Evaluation of a Theory-Based Intervention Aimed at Reducing Intention to Use Restrictive Dietary Behaviors Among Adolescent Female Athletes

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Abstract

Objective:

To evaluate the effectiveness of a theory-based intervention to reduce the intention to use restrictive dietary behaviors for losing weight among adolescent female athletes involved in aesthetic sports.

Design:

Cluster-randomized controlled trial.

Setting:

Aesthetic sport teams of adolescent female athletes aged 12–17 years.

Participants:

Two teams (n = 37 athletes) in the intervention group and 3 teams (n = 33) in the comparison group.

Interventions:

The 2 groups received nutrition education during 3 weekly 60-minute sessions. The intervention group was further exposed to a theory-based intervention targeting the specific determinant of intention to use restrictive dietary behaviors for losing weight, namely attitude.

Main Outcome Measures:

Difference over time between groups in intention to use restrictive dietary behaviors for losing weight and in nutrition knowledge.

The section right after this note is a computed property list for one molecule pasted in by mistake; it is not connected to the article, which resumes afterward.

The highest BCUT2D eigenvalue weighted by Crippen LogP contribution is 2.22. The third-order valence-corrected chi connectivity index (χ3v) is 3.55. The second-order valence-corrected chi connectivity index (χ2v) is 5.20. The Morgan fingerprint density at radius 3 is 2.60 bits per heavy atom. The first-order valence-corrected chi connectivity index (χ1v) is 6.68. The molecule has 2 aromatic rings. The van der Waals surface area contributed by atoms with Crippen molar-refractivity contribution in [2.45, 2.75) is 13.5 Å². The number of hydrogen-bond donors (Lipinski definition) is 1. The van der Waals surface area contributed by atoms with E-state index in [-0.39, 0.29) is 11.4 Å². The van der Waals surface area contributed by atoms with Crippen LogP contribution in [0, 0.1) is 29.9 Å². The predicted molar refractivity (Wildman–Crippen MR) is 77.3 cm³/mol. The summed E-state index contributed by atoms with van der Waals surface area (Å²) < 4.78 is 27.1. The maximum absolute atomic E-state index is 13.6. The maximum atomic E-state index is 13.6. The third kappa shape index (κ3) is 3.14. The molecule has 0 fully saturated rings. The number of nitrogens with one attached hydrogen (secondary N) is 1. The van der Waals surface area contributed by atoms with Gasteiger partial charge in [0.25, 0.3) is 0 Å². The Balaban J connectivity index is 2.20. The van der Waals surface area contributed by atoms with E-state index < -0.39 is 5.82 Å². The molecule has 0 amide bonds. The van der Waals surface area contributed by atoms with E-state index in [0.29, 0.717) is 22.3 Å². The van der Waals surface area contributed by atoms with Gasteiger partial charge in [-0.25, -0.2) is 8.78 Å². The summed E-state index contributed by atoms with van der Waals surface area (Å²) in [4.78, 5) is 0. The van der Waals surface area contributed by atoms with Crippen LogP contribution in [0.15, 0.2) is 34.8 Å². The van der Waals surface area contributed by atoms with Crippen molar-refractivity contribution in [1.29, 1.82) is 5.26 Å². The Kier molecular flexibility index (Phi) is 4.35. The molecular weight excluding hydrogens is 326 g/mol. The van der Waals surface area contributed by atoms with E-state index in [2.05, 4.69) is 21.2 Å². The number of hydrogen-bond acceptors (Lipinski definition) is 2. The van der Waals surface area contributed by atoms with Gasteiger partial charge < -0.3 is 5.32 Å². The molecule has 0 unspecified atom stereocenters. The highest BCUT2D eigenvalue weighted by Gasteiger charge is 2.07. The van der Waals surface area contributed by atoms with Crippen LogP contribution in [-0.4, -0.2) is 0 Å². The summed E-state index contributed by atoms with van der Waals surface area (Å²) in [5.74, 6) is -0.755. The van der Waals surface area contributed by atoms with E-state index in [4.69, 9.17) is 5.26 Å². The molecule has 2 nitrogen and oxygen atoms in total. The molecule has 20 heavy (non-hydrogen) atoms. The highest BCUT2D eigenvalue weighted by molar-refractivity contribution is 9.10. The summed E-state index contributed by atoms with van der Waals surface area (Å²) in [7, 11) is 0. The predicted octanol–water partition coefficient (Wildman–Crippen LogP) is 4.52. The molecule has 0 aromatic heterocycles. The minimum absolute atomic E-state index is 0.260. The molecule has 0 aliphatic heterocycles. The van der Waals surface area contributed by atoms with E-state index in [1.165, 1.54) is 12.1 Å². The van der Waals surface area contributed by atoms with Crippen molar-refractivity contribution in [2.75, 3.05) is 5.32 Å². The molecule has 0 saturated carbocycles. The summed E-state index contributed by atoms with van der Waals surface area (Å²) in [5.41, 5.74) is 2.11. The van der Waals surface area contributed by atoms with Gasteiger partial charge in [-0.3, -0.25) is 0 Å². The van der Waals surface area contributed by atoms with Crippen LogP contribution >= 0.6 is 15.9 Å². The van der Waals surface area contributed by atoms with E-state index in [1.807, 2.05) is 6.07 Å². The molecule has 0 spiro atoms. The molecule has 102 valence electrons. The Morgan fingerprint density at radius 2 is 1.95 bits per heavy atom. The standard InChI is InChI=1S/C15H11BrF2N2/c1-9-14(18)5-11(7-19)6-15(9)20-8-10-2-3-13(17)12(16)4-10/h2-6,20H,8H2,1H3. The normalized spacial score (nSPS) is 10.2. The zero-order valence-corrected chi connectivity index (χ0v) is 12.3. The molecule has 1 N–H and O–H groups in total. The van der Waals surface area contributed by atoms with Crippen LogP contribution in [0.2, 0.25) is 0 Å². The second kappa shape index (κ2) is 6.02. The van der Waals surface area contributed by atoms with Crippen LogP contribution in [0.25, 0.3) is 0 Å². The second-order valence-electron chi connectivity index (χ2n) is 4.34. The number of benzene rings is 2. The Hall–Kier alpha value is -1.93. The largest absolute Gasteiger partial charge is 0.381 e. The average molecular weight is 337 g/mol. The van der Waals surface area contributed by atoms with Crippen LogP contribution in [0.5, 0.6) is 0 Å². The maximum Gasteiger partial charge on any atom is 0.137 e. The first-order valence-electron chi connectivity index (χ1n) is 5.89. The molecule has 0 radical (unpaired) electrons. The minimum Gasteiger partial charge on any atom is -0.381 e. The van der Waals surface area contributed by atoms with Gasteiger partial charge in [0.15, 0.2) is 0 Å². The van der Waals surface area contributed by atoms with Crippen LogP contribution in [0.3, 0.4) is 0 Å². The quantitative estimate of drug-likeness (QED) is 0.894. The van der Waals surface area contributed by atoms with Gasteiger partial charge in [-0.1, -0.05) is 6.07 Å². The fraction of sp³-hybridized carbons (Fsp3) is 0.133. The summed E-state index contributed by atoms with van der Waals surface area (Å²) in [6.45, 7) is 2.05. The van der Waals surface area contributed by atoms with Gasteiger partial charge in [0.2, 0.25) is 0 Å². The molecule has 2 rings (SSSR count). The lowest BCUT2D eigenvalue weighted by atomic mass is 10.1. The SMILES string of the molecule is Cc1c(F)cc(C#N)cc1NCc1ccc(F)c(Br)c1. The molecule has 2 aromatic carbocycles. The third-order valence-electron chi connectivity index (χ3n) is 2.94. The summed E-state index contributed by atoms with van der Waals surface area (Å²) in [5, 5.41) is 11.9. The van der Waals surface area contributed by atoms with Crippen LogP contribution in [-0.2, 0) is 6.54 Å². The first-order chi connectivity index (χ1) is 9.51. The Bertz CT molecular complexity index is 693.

Analysis:

Mixed models for repeated measures.

Results:

The theory-based intervention contributed to maintaining a low intention of using restrictive dietary behaviors for losing weight over time in the intervention group compared with the comparison group (P < .03). Nutrition knowledge score increased equally in both groups.

Conclusion and Implications:

Complementing nutrition education with theory-based behavior change intervention may help maintain a low intention of using restrictive dietary behaviors for losing weight among female high school athletes involved in aesthetic sports.

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